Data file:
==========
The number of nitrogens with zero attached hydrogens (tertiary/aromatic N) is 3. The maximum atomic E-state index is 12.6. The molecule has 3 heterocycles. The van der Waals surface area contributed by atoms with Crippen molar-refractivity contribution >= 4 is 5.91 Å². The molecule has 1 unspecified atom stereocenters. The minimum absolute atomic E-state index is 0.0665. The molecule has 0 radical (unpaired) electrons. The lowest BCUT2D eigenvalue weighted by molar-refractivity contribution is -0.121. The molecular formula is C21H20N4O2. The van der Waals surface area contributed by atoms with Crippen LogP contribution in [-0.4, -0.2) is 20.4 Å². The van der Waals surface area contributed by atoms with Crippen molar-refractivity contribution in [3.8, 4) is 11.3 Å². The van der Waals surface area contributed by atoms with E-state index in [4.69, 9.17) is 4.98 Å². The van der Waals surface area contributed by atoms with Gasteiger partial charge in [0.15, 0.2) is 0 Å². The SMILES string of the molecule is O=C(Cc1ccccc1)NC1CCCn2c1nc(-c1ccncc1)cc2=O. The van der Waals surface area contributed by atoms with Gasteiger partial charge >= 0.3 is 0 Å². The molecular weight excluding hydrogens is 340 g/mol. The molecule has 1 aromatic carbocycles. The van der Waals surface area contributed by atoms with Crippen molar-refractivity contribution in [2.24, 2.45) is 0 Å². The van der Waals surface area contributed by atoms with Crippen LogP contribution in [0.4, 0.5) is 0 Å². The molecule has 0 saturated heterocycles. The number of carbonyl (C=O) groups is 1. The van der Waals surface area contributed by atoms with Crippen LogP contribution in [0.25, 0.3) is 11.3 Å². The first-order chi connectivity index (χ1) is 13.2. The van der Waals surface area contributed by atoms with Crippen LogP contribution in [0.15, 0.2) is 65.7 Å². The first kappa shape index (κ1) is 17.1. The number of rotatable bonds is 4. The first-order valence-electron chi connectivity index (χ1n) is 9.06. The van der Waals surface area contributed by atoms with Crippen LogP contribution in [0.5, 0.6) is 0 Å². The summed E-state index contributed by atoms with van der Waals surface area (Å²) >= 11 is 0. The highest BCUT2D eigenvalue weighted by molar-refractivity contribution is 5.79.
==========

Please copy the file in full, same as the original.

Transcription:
The number of nitrogens with zero attached hydrogens (tertiary/aromatic N) is 3. The maximum atomic E-state index is 12.6. The molecule has 3 heterocycles. The van der Waals surface area contributed by atoms with Crippen molar-refractivity contribution >= 4 is 5.91 Å². The molecule has 1 unspecified atom stereocenters. The minimum absolute atomic E-state index is 0.0665. The molecule has 0 radical (unpaired) electrons. The lowest BCUT2D eigenvalue weighted by molar-refractivity contribution is -0.121. The molecular formula is C21H20N4O2. The van der Waals surface area contributed by atoms with Crippen LogP contribution in [-0.4, -0.2) is 20.4 Å². The van der Waals surface area contributed by atoms with Crippen molar-refractivity contribution in [3.8, 4) is 11.3 Å². The van der Waals surface area contributed by atoms with E-state index in [4.69, 9.17) is 4.98 Å². The van der Waals surface area contributed by atoms with Gasteiger partial charge in [0.15, 0.2) is 0 Å². The SMILES string of the molecule is O=C(Cc1ccccc1)NC1CCCn2c1nc(-c1ccncc1)cc2=O. The van der Waals surface area contributed by atoms with Gasteiger partial charge >= 0.3 is 0 Å². The molecular weight excluding hydrogens is 340 g/mol. The molecule has 1 aromatic carbocycles. The van der Waals surface area contributed by atoms with Crippen molar-refractivity contribution in [2.24, 2.45) is 0 Å². The van der Waals surface area contributed by atoms with Crippen LogP contribution in [0.4, 0.5) is 0 Å². The molecule has 0 saturated heterocycles. The number of carbonyl (C=O) groups is 1. The van der Waals surface area contributed by atoms with Crippen LogP contribution in [0.25, 0.3) is 11.3 Å². The first-order chi connectivity index (χ1) is 13.2. The van der Waals surface area contributed by atoms with Crippen LogP contribution in [0.15, 0.2) is 65.7 Å². The first kappa shape index (κ1) is 17.1. The number of rotatable bonds is 4. The first-order valence-electron chi connectivity index (χ1n) is 9.06. The van der Waals surface area contributed by atoms with Crippen LogP contribution in [0.5, 0.6) is 0 Å². The summed E-state index contributed by atoms with van der Waals surface area (Å²) >= 11 is 0. The highest BCUT2D eigenvalue weighted by molar-refractivity contribution is 5.79.